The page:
After two years of planning and preparation, Malaysia Association Of Digital Creative Industry or Pertubuhan Industri Kreatif Digital Malaysia (PIKDM) has finally been launched. Its first and foremost aim is to help talents in the creative industry to know their basic rights.
Apart from creating new job opportunities, PIKDM also hopes to put in the groundwork to educate future generations coming into the field so there is a higher standard and global acceptance of their work.
Mohammed Dean Abdullah, president of PIKDM, said: “We have learnt that there is no one body or an Act in Malaysian law that protects people in the creative industry. A freelancer especially has nowhere to turn if their rights are violated.
PIKDM can be their representative; PIKDM can be a way for people in the industry to be heard when there is a problem.”
Those who fall into the digital creative industry purview are producers, directors, animators, filmmakers, film crew, audio crew, visual effects artists, graphic designers, sound engineers, writers and composers, to name a few.
“It’s anyone and everyone involved in the creative process,” said Dean. “We have 20,000 people joining this industry every year, graduates from institutions like Akademi Seni Budaya Dan Warisan Kebangsaan (Aswara) and Limkokwing University of Creative Technology. Where do they go? It is important for them to know what opportunities await them and how to explore them.
“We also want to take care of the people already working in the industry,” added Dean. “This industry has great potential if nurtured well and developed right.”
Datuk Kamil Othman, an advisor with Communication And Multimedia Ministry for creative industries, who was present at the launch said: “We applaud the formation of PIKDM. From the time I was with MDEC (Malaysia Digital Economy Corporation), we recognised digital as an important industry.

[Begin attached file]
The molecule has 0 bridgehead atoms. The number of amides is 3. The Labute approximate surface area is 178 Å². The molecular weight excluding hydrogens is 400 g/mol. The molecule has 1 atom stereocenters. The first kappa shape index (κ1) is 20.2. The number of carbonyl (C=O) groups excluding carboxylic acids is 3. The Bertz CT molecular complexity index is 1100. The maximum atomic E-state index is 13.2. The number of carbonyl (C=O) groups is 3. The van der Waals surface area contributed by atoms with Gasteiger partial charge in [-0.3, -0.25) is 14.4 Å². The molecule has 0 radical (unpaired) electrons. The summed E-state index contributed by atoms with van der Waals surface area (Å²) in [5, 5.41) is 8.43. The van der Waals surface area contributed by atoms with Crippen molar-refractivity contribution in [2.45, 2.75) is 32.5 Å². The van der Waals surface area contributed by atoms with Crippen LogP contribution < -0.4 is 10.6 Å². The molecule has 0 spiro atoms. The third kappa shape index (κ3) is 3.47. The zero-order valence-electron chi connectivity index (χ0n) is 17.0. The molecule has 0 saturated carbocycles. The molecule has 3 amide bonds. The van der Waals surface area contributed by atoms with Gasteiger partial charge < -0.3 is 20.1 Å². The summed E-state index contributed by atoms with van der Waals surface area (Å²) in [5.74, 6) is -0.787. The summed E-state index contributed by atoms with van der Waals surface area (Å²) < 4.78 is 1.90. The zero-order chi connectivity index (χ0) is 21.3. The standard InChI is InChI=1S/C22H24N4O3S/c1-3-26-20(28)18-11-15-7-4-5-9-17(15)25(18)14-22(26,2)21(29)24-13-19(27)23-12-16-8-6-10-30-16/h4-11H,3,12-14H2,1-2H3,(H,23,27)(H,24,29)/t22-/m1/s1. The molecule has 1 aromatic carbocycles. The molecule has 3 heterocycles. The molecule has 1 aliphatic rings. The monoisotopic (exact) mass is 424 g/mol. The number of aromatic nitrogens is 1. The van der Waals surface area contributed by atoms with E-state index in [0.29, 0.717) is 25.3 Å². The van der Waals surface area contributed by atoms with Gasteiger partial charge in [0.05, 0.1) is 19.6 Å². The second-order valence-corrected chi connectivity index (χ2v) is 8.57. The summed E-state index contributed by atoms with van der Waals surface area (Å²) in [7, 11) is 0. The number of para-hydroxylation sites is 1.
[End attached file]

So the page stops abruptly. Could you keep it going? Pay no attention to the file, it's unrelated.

“To unite all (the different groups) into one association means we are working together in unity to improve the growth of the industry.”
At the launch, representatives from the performing arts, music industry and digital advertisement raised questions on how PIKDM would address their many problems.
Dean and PIKDM members of directors (comprising of lawyers, producers, filmmakers, etc) are looking into creating a weekly public forum where people from the creative industry can have a platform to not only introduce new ideas, but also discuss issues and find solutions.
One of PIKDM’s aims is to assist the people in the creative industry in terms of contracts, insurance, incentives and digital monetisation.
“One of the things we want to make clear to people in the creative industry is that quality is important, not quantity. Creativity is subjective but when you accept lesser payment for what your work is worth, then it is you who are killing the industry.
“More than 80% of our industry is made up of freelancers who take on a project on verbal contract. So, when they don’t get paid or are paid less than what a work is worth, no one can take action. We want to change that.”
Film producer Khoo Kay Lye expanded: “We need to start with the students themselves, educating them now on how to approach a project with their rights intact. At the moment, we are not doing that. Once we establish this, we can do things right.”
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